You’d be forgiven for thinking that the biggest dinosaur show in Australia right now is the movie blockbuster Jurassic World Dominion. However, there’s an even bigger dinosaur wrecking the joint and it’s the archaic road access permit system.
The cumbersome and unworkable permit system makes a mockery of new Prime Minister Anthony Albanese’s commitment to productivity. In fact, let’s speak plainly, it gives ‘the finger’ to that commitment.
There’s simply nothing productive about our cobbled-together road access permit system.
You’d think that system would be one of the first things the National Transport Commission (NTC) would have tackled when it began the process to rewrite the Heavy Vehicle National Law (HVNL).
But that was three very long years ago and there’s been absolutely zero progress.
Recently, the Australian Trucking Association (ATA) was dismayed to learn that the review of the NTC’s approach merely recommended another review. So, what we have is a review of a review of a review which is madness.
There simply has to be a circuit breaker.
Fortunately, the ATA has the answer, and it really is a case of ‘here’s one we prepared earlier’.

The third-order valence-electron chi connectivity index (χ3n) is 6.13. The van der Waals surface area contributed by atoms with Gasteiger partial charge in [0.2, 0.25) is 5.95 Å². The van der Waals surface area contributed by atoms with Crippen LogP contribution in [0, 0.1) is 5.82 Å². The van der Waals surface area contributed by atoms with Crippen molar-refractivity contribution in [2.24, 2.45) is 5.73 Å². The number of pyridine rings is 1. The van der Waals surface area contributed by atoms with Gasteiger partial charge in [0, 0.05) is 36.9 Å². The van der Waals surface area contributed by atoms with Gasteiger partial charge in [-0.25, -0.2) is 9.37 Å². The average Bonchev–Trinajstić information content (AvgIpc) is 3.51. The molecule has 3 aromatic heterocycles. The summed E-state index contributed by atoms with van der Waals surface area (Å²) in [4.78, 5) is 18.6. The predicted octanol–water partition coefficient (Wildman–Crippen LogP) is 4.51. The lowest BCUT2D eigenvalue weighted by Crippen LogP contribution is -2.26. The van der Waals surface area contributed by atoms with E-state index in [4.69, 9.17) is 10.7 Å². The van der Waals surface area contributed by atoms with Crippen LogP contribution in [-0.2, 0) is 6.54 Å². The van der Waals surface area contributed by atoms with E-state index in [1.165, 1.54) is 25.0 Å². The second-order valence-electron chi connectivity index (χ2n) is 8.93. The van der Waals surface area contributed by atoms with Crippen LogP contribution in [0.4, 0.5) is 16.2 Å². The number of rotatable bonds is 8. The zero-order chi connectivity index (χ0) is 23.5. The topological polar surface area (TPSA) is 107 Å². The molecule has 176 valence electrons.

Before the federal election, the ATA created the draft Road Transport Act. We’ve done all the policy thinking. The new government just has to plug it in and press play.
The Road Transport Act clearly sets out how to achieve the safe, productive movement of freight.
It would reduce the number of access permits by at least 95 per cent. It would define vehicle access on the National Land Transport Network to include combinations up to 53.5 metres.
It would replace the permit system and manage access through an automated notice system based on the successful Tasmanian model.
Operators would be able to check their access 24/7. The system would match each vehicle’s configuration to the network assets on the vehicle’s possible routes.
Operators would generally be able to use an available route without needing a permit
PBS vehicles would be handled the same way.
The Road Transport Act would make changes to heavy vehicle registration. Transitioning the HVNL to a Commonwealth law would enable heavy vehicle plates to become truly national.
The inconsistencies in the current scheme would be eliminated and heavy vehicle registrations would be exempt from state stamp duty.
The changes to access would enable productivity. Productivity doesn’t appear to be the NTC’s focus.
You may well be sick of me going on about this and trust me, I’m sick of thinking about it.
In all honesty, I don’t want to think about the colossal waste of time that’s been the NTC’s rewriting of the HVNL.
I don’t want to think about the money that’s been poured down the drain. I don’t want to think about the endless meetings that clearly went nowhere.
What I want, and what the trucking industry deserves, is a productive, sensible system.
Can we just bloody well get on with it?
- David Smith is chair of the Australian Trucking Association